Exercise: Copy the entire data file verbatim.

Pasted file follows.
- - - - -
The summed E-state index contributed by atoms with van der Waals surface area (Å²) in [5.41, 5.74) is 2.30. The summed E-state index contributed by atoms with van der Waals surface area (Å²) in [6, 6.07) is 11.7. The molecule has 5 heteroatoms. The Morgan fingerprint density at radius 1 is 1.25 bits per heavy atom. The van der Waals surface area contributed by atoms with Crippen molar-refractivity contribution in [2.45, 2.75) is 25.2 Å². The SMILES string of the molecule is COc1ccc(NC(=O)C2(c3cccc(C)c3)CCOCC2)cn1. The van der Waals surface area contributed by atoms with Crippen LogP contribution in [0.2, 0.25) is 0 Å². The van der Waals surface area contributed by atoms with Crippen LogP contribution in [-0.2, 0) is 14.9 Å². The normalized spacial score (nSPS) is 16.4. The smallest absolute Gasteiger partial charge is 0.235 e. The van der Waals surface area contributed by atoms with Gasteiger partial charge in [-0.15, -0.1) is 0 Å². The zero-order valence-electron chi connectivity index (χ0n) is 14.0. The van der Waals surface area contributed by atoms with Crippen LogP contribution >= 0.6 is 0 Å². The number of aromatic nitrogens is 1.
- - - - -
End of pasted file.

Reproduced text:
The summed E-state index contributed by atoms with van der Waals surface area (Å²) in [5.41, 5.74) is 2.30. The summed E-state index contributed by atoms with van der Waals surface area (Å²) in [6, 6.07) is 11.7. The molecule has 5 heteroatoms. The Morgan fingerprint density at radius 1 is 1.25 bits per heavy atom. The van der Waals surface area contributed by atoms with Crippen molar-refractivity contribution in [2.45, 2.75) is 25.2 Å². The SMILES string of the molecule is COc1ccc(NC(=O)C2(c3cccc(C)c3)CCOCC2)cn1. The van der Waals surface area contributed by atoms with Crippen LogP contribution in [0.2, 0.25) is 0 Å². The van der Waals surface area contributed by atoms with Crippen LogP contribution in [-0.2, 0) is 14.9 Å². The normalized spacial score (nSPS) is 16.4. The smallest absolute Gasteiger partial charge is 0.235 e. The van der Waals surface area contributed by atoms with Gasteiger partial charge in [-0.15, -0.1) is 0 Å². The zero-order valence-electron chi connectivity index (χ0n) is 14.0. The van der Waals surface area contributed by atoms with Crippen LogP contribution >= 0.6 is 0 Å². The number of aromatic nitrogens is 1.